Dawn broke over the horizon and set the enemy ships’ sails glowing like embers. Maybe if Tystral wished hard enough, they would turn to true flame. If wishes were horses… they could not be used to fight ships anyway. Tystral rested her forearms on the wall and watched the stir of motion on the ships.
“If they weren’t trying to kill us, I would find them gorgeous,” Raedeth said. He walked up behind her and clasped his hands behind his back.
“They can be gorgeous and still try to kill us,” Tystral shot back. “They aren’t mutually exclusive.”
“I find it hard to be moved when the light makes it clear they are going to be bombarding our walls in the next hour.” He didn’t move, but Tystral heard the shrug in his voice. “Perspective also counts for something.”
Tystral lifted her hand in the motion of a fencer acknowledging a hit, then dropped it back to the wall. The creak of ropes being wound and pulled taut carried across the water along with the tangle of syllables that made up the Skirlish tongue. The heavy ballista rotated on the prow of each ship, finding a new marker after the drift on last night’s sea.
“How are we doing on supplies?” Tystral asked.
“Holding,” Raedeth replied. “Supplies won’t be the problem. We need a way to stop the ships, and nothing we have can reach them.”
“Any of the messengers get through?”
“We won’t know for another three days.”
Tystral turned and leaned her back against the wall. “So how do we last at least three days?”
“I haven’t figured that out yet.” He swept his gaze over the fleet in the harbor, his eyes hard. “But I’m going to.”
Tystral looked at him, then looked at the ships. “I will not last another day of waiting, Raedeth.” She pushed off from the wall and spun. “If I have to swim out to those ships, I will. If prancing naked on the lower wall would give us an opening, I’d do that. If you told me peeling potatoes in the caverns would disrupt their aim-”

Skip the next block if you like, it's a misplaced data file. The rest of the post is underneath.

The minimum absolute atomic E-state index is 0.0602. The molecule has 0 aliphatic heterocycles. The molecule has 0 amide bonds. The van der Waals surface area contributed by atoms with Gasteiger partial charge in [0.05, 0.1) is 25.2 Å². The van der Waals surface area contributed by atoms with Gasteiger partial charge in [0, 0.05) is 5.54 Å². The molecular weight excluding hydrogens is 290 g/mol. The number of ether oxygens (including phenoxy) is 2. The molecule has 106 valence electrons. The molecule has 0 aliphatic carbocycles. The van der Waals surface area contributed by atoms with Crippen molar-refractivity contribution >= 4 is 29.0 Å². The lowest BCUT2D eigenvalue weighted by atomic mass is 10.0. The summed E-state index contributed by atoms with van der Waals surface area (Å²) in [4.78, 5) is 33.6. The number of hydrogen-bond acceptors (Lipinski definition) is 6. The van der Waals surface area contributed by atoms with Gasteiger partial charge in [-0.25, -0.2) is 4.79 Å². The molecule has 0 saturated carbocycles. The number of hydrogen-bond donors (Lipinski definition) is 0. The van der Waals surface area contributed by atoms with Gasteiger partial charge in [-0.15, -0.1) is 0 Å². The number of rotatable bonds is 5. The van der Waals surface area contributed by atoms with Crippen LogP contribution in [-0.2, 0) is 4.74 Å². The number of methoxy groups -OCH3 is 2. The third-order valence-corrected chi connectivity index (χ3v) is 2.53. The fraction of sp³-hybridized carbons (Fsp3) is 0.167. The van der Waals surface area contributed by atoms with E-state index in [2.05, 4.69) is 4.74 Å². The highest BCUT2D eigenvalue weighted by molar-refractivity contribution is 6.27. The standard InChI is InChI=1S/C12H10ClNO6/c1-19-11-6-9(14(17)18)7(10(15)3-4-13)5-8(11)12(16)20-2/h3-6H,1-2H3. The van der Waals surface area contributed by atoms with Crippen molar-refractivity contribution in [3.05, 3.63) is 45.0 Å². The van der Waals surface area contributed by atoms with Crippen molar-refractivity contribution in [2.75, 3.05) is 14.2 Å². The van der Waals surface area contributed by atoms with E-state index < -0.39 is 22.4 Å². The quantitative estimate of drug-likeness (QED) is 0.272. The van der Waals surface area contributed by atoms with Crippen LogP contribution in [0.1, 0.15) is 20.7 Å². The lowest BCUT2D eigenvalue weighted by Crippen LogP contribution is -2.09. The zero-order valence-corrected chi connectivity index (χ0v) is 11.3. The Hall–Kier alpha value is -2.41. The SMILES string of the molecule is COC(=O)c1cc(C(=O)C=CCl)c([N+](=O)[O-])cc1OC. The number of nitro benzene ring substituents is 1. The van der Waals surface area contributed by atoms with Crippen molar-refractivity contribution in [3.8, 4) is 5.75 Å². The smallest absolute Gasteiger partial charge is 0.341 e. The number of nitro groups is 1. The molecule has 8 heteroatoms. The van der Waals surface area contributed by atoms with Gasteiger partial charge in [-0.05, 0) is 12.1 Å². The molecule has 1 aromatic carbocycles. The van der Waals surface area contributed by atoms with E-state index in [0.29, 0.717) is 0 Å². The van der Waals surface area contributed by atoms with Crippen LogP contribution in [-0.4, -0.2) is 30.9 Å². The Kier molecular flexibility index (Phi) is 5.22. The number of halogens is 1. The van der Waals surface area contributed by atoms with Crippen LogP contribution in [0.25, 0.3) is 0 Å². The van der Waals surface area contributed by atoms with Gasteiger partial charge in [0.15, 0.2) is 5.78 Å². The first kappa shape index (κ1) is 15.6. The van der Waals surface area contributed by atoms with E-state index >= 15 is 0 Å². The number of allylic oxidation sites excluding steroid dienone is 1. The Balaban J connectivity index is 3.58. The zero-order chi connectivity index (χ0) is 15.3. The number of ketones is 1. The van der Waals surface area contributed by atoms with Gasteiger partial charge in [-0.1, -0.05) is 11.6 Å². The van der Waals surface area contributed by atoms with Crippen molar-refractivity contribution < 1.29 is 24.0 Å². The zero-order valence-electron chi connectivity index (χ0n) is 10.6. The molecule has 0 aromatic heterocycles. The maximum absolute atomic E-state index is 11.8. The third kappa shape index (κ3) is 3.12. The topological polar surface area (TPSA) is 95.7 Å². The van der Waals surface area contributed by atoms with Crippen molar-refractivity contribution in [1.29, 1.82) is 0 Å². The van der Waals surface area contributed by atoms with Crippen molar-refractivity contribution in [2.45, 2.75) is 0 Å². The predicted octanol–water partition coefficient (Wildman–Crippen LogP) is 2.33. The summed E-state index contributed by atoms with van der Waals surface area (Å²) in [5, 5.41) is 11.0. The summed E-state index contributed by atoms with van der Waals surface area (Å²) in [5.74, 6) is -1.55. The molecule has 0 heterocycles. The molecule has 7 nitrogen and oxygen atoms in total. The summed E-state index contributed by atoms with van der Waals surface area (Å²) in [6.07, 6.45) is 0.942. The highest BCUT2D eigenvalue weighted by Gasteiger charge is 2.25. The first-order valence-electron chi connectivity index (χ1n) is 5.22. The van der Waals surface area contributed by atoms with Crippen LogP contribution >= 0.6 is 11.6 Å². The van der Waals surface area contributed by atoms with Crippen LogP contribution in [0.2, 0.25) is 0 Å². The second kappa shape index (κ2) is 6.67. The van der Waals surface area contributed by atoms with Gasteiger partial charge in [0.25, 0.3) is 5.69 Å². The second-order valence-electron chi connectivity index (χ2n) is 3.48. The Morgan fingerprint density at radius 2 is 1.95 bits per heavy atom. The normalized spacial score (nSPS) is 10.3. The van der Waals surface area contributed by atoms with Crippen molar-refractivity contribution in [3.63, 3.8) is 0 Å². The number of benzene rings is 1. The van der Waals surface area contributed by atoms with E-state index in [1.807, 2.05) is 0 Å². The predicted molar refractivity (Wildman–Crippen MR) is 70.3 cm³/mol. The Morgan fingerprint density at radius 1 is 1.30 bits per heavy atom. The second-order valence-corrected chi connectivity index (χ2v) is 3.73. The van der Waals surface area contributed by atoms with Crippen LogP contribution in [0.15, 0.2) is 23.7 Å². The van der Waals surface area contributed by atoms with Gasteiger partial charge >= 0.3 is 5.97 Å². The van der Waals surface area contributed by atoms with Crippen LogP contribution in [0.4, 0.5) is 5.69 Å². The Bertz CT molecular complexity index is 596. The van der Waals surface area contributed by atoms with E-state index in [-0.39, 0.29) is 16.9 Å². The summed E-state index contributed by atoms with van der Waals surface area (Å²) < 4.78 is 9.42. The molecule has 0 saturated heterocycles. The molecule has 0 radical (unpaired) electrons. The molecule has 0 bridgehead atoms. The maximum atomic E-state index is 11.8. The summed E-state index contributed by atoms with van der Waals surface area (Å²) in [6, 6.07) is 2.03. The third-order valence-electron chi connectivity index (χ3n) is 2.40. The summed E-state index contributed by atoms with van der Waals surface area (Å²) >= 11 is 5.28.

“The potatoes do need to be peeled,” Raedeth intoned gravely and his eyes gained a bit of their old humor.
“And people will peel them, but unless you have a reason,” Tystal stressed that last word. “Like potatoes are the fatal weakness of ballista bolts and if we line the walls-”
Raedeth’s laughter interrupted her. She waited with a smile as he calmed himself down.
A whistle and crack sounded and the stones beneath their feet shook. The bolt didn’t stick, but clattered down to land among the rocks.
“For all the work that goes into turning tree trunks into tree trunks with steel tips, they are spent really quick,” Tystral said and kept her head down.
“When you have barges full of ammunition I guess it doesn’t matter as much.” Another bolt hit and glanced off. “They’re finding the range again.” Raedeth muttered.
They got down from the wall and into the center of the keep. They ate breakfast in silence. Raedeth met with the commanders while Tystral tended those hurt by fallen debris. Raedeth returned from his meeting and tapped Tystral on the shoulder. They walked to the library.
“If peeling potatoes was almost certain to kill you, would you do it?” Raedeth’s shoulders were hard as stone and he looked a bit sick.
Tystral leaned back and searched his face. “Yes.” It rang true when she said it, which surprised her a little.
“The other demands were cover, you know-“
“You think I should.”
Raedeth fell into parade rest. “We don’t have three days.” He said shortly and forced himself to meet Tystral’s eyes.
She thought about it. “They’d take it.” Thought about all the people shuddering when the ballista hit, the kids looking to their parents and finding no answer to their questions, and at the thought of being outside the walls, of even the slightest chance she could change the trials her country faced. “I’ll do it.”
Raedeth stepped forward and grabbed her arm. “Tystral, I don’t know if I-”
“Don’t.” She shook her head quickly. “You will.” She smiled at him. “It’s a good plan. Don’t let my father chop your head off for it.”
Raedeth winced. “I’ll…” His voice caught and he cleared his throat. “I’ll have Geirent send up the flag.”
Tystral gently pulled Raedeth’s hand from her arm. “I’d better pack my trunk.”
Raedeth let her walk a few steps before he spoke again. “Tystral?”
“I’ll be back in three months, you’ll see.”
“I bet you will.”
I’ve been robbed! This line was stolen by my friend Gwen to write her story “Incendiary Materials.” Keep an eye out for the whole ring of thieves.